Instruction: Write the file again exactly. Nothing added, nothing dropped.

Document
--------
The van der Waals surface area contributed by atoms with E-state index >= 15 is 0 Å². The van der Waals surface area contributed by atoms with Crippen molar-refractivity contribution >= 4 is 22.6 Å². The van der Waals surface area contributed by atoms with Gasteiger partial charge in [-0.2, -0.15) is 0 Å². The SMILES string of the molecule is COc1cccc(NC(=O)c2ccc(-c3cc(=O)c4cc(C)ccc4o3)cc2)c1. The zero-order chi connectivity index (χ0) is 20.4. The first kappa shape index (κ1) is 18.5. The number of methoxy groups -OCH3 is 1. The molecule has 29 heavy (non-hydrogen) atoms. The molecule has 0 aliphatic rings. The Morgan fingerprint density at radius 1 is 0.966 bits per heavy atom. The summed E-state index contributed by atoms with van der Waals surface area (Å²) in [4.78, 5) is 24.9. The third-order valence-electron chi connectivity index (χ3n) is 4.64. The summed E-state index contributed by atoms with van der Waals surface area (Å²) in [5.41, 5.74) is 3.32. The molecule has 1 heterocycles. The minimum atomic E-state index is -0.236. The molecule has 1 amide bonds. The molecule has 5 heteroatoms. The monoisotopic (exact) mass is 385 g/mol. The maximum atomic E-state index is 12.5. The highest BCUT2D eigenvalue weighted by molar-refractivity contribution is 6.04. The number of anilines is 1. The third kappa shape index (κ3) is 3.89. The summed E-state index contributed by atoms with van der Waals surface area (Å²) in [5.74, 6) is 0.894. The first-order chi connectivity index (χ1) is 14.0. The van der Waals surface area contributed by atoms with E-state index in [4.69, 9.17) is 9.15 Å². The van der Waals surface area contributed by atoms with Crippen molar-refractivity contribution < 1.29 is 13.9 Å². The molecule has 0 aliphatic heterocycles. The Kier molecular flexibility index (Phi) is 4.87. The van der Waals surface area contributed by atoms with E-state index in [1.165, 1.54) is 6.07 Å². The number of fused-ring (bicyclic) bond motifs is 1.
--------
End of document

The van der Waals surface area contributed by atoms with E-state index >= 15 is 0 Å². The van der Waals surface area contributed by atoms with Crippen molar-refractivity contribution >= 4 is 22.6 Å². The van der Waals surface area contributed by atoms with Gasteiger partial charge in [-0.2, -0.15) is 0 Å². The SMILES string of the molecule is COc1cccc(NC(=O)c2ccc(-c3cc(=O)c4cc(C)ccc4o3)cc2)c1. The zero-order chi connectivity index (χ0) is 20.4. The first kappa shape index (κ1) is 18.5. The number of methoxy groups -OCH3 is 1. The molecule has 29 heavy (non-hydrogen) atoms. The molecule has 0 aliphatic rings. The Morgan fingerprint density at radius 1 is 0.966 bits per heavy atom. The summed E-state index contributed by atoms with van der Waals surface area (Å²) in [4.78, 5) is 24.9. The third-order valence-electron chi connectivity index (χ3n) is 4.64. The summed E-state index contributed by atoms with van der Waals surface area (Å²) in [5.41, 5.74) is 3.32. The molecule has 1 heterocycles. The minimum atomic E-state index is -0.236. The molecule has 1 amide bonds. The molecule has 5 heteroatoms. The monoisotopic (exact) mass is 385 g/mol. The maximum atomic E-state index is 12.5. The highest BCUT2D eigenvalue weighted by molar-refractivity contribution is 6.04. The number of anilines is 1. The third kappa shape index (κ3) is 3.89. The summed E-state index contributed by atoms with van der Waals surface area (Å²) in [5.74, 6) is 0.894. The first-order chi connectivity index (χ1) is 14.0. The van der Waals surface area contributed by atoms with E-state index in [4.69, 9.17) is 9.15 Å². The van der Waals surface area contributed by atoms with Crippen molar-refractivity contribution < 1.29 is 13.9 Å². The molecule has 0 aliphatic heterocycles. The Kier molecular flexibility index (Phi) is 4.87. The van der Waals surface area contributed by atoms with E-state index in [1.165, 1.54) is 6.07 Å². The number of fused-ring (bicyclic) bond motifs is 1.